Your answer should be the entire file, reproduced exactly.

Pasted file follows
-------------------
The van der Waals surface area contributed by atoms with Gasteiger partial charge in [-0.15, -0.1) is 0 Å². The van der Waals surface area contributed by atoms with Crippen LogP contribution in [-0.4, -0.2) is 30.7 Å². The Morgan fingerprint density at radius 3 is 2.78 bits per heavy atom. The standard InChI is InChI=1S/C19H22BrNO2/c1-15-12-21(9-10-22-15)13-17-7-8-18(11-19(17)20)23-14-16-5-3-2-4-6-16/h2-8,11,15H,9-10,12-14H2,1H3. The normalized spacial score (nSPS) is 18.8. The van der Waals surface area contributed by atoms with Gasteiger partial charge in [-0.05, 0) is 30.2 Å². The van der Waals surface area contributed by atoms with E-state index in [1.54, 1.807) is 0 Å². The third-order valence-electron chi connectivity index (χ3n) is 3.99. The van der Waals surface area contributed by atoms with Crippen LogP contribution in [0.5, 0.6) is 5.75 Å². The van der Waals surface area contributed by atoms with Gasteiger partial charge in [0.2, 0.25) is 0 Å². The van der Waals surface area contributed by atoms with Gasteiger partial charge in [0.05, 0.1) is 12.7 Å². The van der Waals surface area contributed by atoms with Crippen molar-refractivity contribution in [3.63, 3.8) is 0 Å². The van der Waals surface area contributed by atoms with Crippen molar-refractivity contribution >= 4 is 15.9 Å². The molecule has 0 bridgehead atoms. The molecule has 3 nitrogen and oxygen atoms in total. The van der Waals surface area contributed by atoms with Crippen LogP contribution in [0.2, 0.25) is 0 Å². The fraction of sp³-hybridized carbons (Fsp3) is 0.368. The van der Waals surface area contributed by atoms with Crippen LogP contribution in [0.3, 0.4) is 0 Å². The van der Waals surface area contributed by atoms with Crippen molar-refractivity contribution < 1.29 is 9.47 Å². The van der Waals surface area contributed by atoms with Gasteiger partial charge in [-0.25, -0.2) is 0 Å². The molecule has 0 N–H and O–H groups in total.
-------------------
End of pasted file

The van der Waals surface area contributed by atoms with Gasteiger partial charge in [-0.15, -0.1) is 0 Å². The van der Waals surface area contributed by atoms with Crippen LogP contribution in [-0.4, -0.2) is 30.7 Å². The Morgan fingerprint density at radius 3 is 2.78 bits per heavy atom. The standard InChI is InChI=1S/C19H22BrNO2/c1-15-12-21(9-10-22-15)13-17-7-8-18(11-19(17)20)23-14-16-5-3-2-4-6-16/h2-8,11,15H,9-10,12-14H2,1H3. The normalized spacial score (nSPS) is 18.8. The van der Waals surface area contributed by atoms with Gasteiger partial charge in [-0.05, 0) is 30.2 Å². The van der Waals surface area contributed by atoms with E-state index in [1.54, 1.807) is 0 Å². The third-order valence-electron chi connectivity index (χ3n) is 3.99. The van der Waals surface area contributed by atoms with Crippen LogP contribution in [0.5, 0.6) is 5.75 Å². The van der Waals surface area contributed by atoms with Gasteiger partial charge in [0.2, 0.25) is 0 Å². The van der Waals surface area contributed by atoms with Gasteiger partial charge in [0.05, 0.1) is 12.7 Å². The van der Waals surface area contributed by atoms with Crippen molar-refractivity contribution in [3.63, 3.8) is 0 Å². The van der Waals surface area contributed by atoms with Crippen molar-refractivity contribution >= 4 is 15.9 Å². The molecule has 0 bridgehead atoms. The molecule has 3 nitrogen and oxygen atoms in total. The van der Waals surface area contributed by atoms with Crippen LogP contribution in [0.2, 0.25) is 0 Å². The fraction of sp³-hybridized carbons (Fsp3) is 0.368. The van der Waals surface area contributed by atoms with Crippen LogP contribution in [0.3, 0.4) is 0 Å². The van der Waals surface area contributed by atoms with Crippen molar-refractivity contribution < 1.29 is 9.47 Å². The van der Waals surface area contributed by atoms with Gasteiger partial charge in [-0.25, -0.2) is 0 Å². The molecule has 0 N–H and O–H groups in total.